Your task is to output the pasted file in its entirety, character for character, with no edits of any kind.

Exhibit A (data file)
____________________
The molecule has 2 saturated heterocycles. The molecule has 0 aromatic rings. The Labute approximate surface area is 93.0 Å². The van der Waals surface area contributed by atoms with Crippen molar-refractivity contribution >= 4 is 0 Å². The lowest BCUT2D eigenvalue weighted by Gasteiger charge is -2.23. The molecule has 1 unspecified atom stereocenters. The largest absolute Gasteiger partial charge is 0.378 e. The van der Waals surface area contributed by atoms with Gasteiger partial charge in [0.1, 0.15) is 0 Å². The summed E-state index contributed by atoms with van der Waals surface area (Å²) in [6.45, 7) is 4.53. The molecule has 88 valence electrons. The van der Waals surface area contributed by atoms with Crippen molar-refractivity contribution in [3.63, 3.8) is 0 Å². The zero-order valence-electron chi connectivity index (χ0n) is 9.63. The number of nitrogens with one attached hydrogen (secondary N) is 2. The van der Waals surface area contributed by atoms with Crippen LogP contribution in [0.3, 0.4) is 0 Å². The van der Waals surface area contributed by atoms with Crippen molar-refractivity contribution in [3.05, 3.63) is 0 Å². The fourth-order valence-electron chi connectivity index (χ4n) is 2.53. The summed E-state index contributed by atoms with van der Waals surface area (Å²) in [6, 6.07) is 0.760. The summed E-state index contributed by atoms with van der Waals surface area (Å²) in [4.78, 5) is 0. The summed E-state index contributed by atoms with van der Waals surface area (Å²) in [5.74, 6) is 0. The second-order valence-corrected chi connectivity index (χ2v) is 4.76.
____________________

The molecule has 2 saturated heterocycles. The molecule has 0 aromatic rings. The Labute approximate surface area is 93.0 Å². The van der Waals surface area contributed by atoms with Crippen molar-refractivity contribution >= 4 is 0 Å². The lowest BCUT2D eigenvalue weighted by Gasteiger charge is -2.23. The molecule has 1 unspecified atom stereocenters. The largest absolute Gasteiger partial charge is 0.378 e. The van der Waals surface area contributed by atoms with Gasteiger partial charge in [0.1, 0.15) is 0 Å². The summed E-state index contributed by atoms with van der Waals surface area (Å²) in [6.45, 7) is 4.53. The molecule has 88 valence electrons. The van der Waals surface area contributed by atoms with Crippen molar-refractivity contribution in [3.63, 3.8) is 0 Å². The zero-order valence-electron chi connectivity index (χ0n) is 9.63. The number of nitrogens with one attached hydrogen (secondary N) is 2. The van der Waals surface area contributed by atoms with Crippen LogP contribution in [0.3, 0.4) is 0 Å². The van der Waals surface area contributed by atoms with Crippen molar-refractivity contribution in [3.05, 3.63) is 0 Å². The fourth-order valence-electron chi connectivity index (χ4n) is 2.53. The summed E-state index contributed by atoms with van der Waals surface area (Å²) in [6, 6.07) is 0.760. The summed E-state index contributed by atoms with van der Waals surface area (Å²) in [4.78, 5) is 0. The summed E-state index contributed by atoms with van der Waals surface area (Å²) in [5.74, 6) is 0. The second-order valence-corrected chi connectivity index (χ2v) is 4.76.